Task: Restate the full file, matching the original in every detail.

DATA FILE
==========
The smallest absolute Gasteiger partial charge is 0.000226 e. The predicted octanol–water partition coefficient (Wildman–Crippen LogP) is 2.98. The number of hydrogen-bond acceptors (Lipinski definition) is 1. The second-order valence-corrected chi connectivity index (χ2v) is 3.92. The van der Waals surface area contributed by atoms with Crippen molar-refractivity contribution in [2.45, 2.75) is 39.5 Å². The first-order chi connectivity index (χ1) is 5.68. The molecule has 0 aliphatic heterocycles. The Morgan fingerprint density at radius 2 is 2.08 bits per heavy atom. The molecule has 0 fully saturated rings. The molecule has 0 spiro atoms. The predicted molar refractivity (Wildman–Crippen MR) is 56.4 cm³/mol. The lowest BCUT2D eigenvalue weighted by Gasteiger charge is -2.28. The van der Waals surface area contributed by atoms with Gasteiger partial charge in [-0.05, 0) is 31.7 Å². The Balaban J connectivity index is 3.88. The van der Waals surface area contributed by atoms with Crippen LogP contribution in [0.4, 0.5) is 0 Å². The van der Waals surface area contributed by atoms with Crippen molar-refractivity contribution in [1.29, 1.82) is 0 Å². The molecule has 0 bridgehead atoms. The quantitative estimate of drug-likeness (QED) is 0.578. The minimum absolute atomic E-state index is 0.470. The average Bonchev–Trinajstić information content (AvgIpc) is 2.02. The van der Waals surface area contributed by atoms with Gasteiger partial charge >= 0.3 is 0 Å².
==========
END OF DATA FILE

The smallest absolute Gasteiger partial charge is 0.000226 e. The predicted octanol–water partition coefficient (Wildman–Crippen LogP) is 2.98. The number of hydrogen-bond acceptors (Lipinski definition) is 1. The second-order valence-corrected chi connectivity index (χ2v) is 3.92. The van der Waals surface area contributed by atoms with Crippen molar-refractivity contribution in [2.45, 2.75) is 39.5 Å². The first-order chi connectivity index (χ1) is 5.68. The molecule has 0 aliphatic heterocycles. The Morgan fingerprint density at radius 2 is 2.08 bits per heavy atom. The molecule has 0 fully saturated rings. The molecule has 0 spiro atoms. The predicted molar refractivity (Wildman–Crippen MR) is 56.4 cm³/mol. The lowest BCUT2D eigenvalue weighted by Gasteiger charge is -2.28. The van der Waals surface area contributed by atoms with Gasteiger partial charge in [-0.05, 0) is 31.7 Å². The Balaban J connectivity index is 3.88. The van der Waals surface area contributed by atoms with Crippen LogP contribution in [0.4, 0.5) is 0 Å². The van der Waals surface area contributed by atoms with Crippen molar-refractivity contribution in [1.29, 1.82) is 0 Å². The molecule has 0 bridgehead atoms. The quantitative estimate of drug-likeness (QED) is 0.578. The minimum absolute atomic E-state index is 0.470. The average Bonchev–Trinajstić information content (AvgIpc) is 2.02. The van der Waals surface area contributed by atoms with Gasteiger partial charge >= 0.3 is 0 Å².